This brings me to the next important thing I learned from Audrey’s story, there needs to be a therapeutic method or modality when learning to moderate. This wasn’t actually a mistake that Audrey made. When Audrey wrote her first book, “Moderate Drinking: The Moderation management Guide for People who Want to Reduce Their Drinking” She suggested that people achieve moderation through cognitive behavioral therapy or CBT. This is a method of challenging and changing unhelpful thoughts, beliefs, attitudes which helps emotional regulation. CBT is a very popular therapeutic modality, one that I really enjoyed learning about when I was studying to be a therapist and it has a proven success rate. Whether emotional regulation is achieved through CBT, mindfulness, or one of the many other therapeutic modalities, this is an aspect of Moderation Management that can’t be ignored. I have said time and again that alcohol abuse is rarely if ever the main issue that the user is facing, it is just the most prominent symptom. It is extremely important that we address the root cause of our problem drinking or it will show its ugly head in another way or cause us to reach for alcohol’s temporary quick fix.
The last and maybe the most important thing that we who strive to be moderate drinkers can take away from Audrey’s story is to never drink and drive. This is a mistake that many who consider themselves responsible drinkers sadly make every day. Audrey herself never believed that she would get behind the wheel when she was drunk. As you know, she did and so do the millions who are arrested for drunk driving every year. The book that Audrey was court ordered to write was intended to bring awareness to the dangers of drunk driving. I found this book very difficult to get through as I was constantly tearing up whiling reading it. Afterward, I bought two blood alcohol concentration (BAC) calculator keychains one for each of our cars so that my husband and I would never make that mistake again because we too have made it in the past. If you take nothing else from Audrey’s story, understand how easy it is to make that mistake. Alcohol is a legal substance that impairs our ability to make good decisions. I have said for years that BACs should come standard in every car like seatbelts. The sad truth is that far too much money is made from people who drink and drive if you do the math it is more than 5 billion dollars a year! That’s money it seems our government isn’t willing to give up, even if it costs thousands of lives. So, we need to do everything we can to make sure that we don’t make that mistake.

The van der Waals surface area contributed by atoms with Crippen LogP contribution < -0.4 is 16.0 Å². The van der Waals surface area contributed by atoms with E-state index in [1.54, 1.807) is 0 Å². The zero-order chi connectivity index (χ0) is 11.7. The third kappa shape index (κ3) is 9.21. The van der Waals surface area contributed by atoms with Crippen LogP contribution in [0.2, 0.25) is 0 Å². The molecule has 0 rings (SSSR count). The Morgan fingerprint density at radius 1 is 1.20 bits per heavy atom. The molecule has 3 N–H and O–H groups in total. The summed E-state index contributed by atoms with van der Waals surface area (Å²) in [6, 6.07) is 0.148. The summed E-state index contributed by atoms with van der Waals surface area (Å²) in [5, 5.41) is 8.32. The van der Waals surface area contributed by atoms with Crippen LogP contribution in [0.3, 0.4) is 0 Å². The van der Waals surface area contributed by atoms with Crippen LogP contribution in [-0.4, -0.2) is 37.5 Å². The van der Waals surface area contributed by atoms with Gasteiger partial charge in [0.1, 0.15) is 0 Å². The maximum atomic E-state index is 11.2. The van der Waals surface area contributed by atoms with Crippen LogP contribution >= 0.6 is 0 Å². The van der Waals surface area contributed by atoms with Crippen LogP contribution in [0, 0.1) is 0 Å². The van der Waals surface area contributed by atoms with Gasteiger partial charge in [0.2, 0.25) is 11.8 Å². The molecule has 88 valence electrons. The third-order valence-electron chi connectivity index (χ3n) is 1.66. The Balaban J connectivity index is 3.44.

I truly believe that moderation is possible for most people however, alcohol is a very dangerous legal substance. Every drinker should pay close attention to how much of the poison they are consuming before it becomes a problem that they can’t fix. Joining Moderation Management is an excellent way to remind yourself to be aware. If you already experiencing trouble with moderation, utilizing a therapeutic model like CBT, or mindfulness is necessary to successfully reach moderation. Finally, do everything you can to avoid making the same tragic mistake Audrey Kishline made when she took the lives of two innocent people, one of which was a child, don’t drink and drive!